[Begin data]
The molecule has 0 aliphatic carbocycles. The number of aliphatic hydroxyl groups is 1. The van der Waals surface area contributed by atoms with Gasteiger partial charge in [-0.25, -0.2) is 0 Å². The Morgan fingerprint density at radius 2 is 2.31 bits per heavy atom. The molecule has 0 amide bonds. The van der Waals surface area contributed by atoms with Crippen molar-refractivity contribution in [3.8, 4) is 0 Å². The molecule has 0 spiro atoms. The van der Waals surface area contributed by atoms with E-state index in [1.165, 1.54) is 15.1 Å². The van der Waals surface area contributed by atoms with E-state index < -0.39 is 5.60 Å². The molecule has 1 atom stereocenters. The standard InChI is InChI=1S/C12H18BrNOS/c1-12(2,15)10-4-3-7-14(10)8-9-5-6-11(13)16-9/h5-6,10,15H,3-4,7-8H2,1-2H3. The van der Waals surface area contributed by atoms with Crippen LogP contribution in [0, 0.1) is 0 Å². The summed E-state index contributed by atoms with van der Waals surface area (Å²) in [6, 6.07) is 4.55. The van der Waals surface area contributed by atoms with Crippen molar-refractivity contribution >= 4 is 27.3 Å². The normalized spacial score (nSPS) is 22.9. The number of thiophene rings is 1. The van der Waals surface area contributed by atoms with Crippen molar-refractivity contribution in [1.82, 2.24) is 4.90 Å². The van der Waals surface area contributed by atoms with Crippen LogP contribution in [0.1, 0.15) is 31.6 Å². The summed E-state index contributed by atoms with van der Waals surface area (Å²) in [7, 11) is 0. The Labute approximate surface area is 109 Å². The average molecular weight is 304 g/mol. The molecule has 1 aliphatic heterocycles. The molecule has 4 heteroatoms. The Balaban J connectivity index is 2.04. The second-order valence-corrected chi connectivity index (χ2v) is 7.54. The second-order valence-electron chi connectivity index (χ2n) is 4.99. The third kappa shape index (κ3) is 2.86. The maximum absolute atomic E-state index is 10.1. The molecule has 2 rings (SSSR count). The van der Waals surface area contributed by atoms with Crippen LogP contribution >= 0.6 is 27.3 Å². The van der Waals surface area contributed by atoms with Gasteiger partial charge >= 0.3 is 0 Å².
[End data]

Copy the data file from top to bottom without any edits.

The molecule has 0 aliphatic carbocycles. The number of aliphatic hydroxyl groups is 1. The van der Waals surface area contributed by atoms with Gasteiger partial charge in [-0.25, -0.2) is 0 Å². The Morgan fingerprint density at radius 2 is 2.31 bits per heavy atom. The molecule has 0 amide bonds. The van der Waals surface area contributed by atoms with Crippen molar-refractivity contribution in [3.8, 4) is 0 Å². The molecule has 0 spiro atoms. The van der Waals surface area contributed by atoms with E-state index in [1.165, 1.54) is 15.1 Å². The van der Waals surface area contributed by atoms with E-state index < -0.39 is 5.60 Å². The molecule has 1 atom stereocenters. The standard InChI is InChI=1S/C12H18BrNOS/c1-12(2,15)10-4-3-7-14(10)8-9-5-6-11(13)16-9/h5-6,10,15H,3-4,7-8H2,1-2H3. The van der Waals surface area contributed by atoms with Crippen LogP contribution in [0, 0.1) is 0 Å². The summed E-state index contributed by atoms with van der Waals surface area (Å²) in [6, 6.07) is 4.55. The van der Waals surface area contributed by atoms with Crippen molar-refractivity contribution >= 4 is 27.3 Å². The normalized spacial score (nSPS) is 22.9. The number of thiophene rings is 1. The van der Waals surface area contributed by atoms with Crippen molar-refractivity contribution in [1.82, 2.24) is 4.90 Å². The van der Waals surface area contributed by atoms with Crippen LogP contribution in [0.1, 0.15) is 31.6 Å². The summed E-state index contributed by atoms with van der Waals surface area (Å²) in [7, 11) is 0. The Labute approximate surface area is 109 Å². The average molecular weight is 304 g/mol. The molecule has 1 aliphatic heterocycles. The molecule has 4 heteroatoms. The Balaban J connectivity index is 2.04. The second-order valence-corrected chi connectivity index (χ2v) is 7.54. The second-order valence-electron chi connectivity index (χ2n) is 4.99. The third kappa shape index (κ3) is 2.86. The maximum absolute atomic E-state index is 10.1. The molecule has 2 rings (SSSR count). The van der Waals surface area contributed by atoms with Crippen LogP contribution >= 0.6 is 27.3 Å². The van der Waals surface area contributed by atoms with Gasteiger partial charge >= 0.3 is 0 Å².